When he enlisted, he was happy to hear about the enlistment bonus and the pledge by our government that they would pay for his college education in return for his two year commitment and postponing college until his discharge. Once he landed foot in the field, however, fate would change his outlook.
Dutifully, he served the military with distinction. He never made any waves or questioned the policy openly, though in his emails and letters to his family, you could read his disappointment. He didn't let that get in the way of being a loyal American soldier.
When he was finally discharged, he was informed that his enlistment bonus would be substantially less than stated in his contract. We all have to make our sacrifices during wartime, he was told. I guess him giving up family, friends, college and an extra year of his life, and fighting a questionable war wasn't sacrifice enough.
Still, he accepted it and returned to civilian life at least knowing that he could pursue his dream of going to college and not having to rely on his mother for the funds to pay his tuition, books and incidentals. Little did we know that this would all change this past weekend.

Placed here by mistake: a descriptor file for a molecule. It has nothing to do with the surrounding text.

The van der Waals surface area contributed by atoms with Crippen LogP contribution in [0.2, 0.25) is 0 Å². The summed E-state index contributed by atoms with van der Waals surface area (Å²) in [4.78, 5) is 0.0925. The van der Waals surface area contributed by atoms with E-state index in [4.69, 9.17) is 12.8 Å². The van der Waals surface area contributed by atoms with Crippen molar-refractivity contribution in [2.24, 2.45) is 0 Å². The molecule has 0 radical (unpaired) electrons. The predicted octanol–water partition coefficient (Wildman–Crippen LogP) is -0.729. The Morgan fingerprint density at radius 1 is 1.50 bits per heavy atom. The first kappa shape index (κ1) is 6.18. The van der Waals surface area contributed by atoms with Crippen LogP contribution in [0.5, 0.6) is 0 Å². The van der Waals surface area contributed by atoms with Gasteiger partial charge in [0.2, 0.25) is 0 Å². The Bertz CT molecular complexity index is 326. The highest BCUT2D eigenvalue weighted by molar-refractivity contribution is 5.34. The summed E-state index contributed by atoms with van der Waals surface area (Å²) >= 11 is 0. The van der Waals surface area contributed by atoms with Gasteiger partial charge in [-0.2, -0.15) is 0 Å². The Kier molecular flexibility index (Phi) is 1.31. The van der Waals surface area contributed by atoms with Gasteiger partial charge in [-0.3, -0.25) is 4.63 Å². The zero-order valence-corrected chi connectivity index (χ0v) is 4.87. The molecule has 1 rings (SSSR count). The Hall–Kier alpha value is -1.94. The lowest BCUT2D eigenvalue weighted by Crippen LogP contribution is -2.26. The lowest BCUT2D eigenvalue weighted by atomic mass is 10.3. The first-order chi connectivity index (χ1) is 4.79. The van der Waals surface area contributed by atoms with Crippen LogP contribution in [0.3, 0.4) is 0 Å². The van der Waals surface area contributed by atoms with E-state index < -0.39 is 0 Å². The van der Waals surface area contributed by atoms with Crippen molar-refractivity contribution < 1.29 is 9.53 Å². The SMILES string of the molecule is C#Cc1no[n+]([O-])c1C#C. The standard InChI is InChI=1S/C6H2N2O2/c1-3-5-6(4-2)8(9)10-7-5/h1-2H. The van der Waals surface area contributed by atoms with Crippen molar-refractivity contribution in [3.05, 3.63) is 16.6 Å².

My nephew received a notice in the mail that the U.S. government won't be picking up the tab for his tuition as promised this semester and probably not for any other semester in the near future. "There is no more money," the letter pretty much said in clear language. Despite the promises and assurances that the government would be there for my nephew if my nephew was there for the government, his college dream is in jeopardy.
Our family will, of course, do whatever it takes to make sure my nephew will get his education. We are in the process of working to get enough money to cover not only his tuition, but his books, and other items he will need.
I had a very difficult conversation with my nephew over the weekend and I could hear the pain in his voice. He didn't say so, but he feels used and cheated. At one point, he asked if it was wrong to be so angry. I assured him it wasn't. I felt so sorry for him. Here is this bright, wonderful, loyal American patriot and warrior who felt bad about feeling bad by being lied to by his government.
I will forever be amazed at how the current administration just doesn't get it. I understand the concept of sacrifice (although I doubt Bush, Cheney and Rumsfeld have given up anything of substance). However, what message does it send to my nephew and to others when the government contract they sign isn't worth the paper it is written on? Why would any person ever believe what the military says in its contracts?
My nephew is still a loyal American and I, for one, am proud of him. But he is disillusioned.
How sad that our government has turned a 20-year-old man into a disillusioned patriot, trying to justify it all with words like "sacrifice" and "times of war" and "remember 9/11."
My nephew - who sacrificed so much to serve his country - deserves better.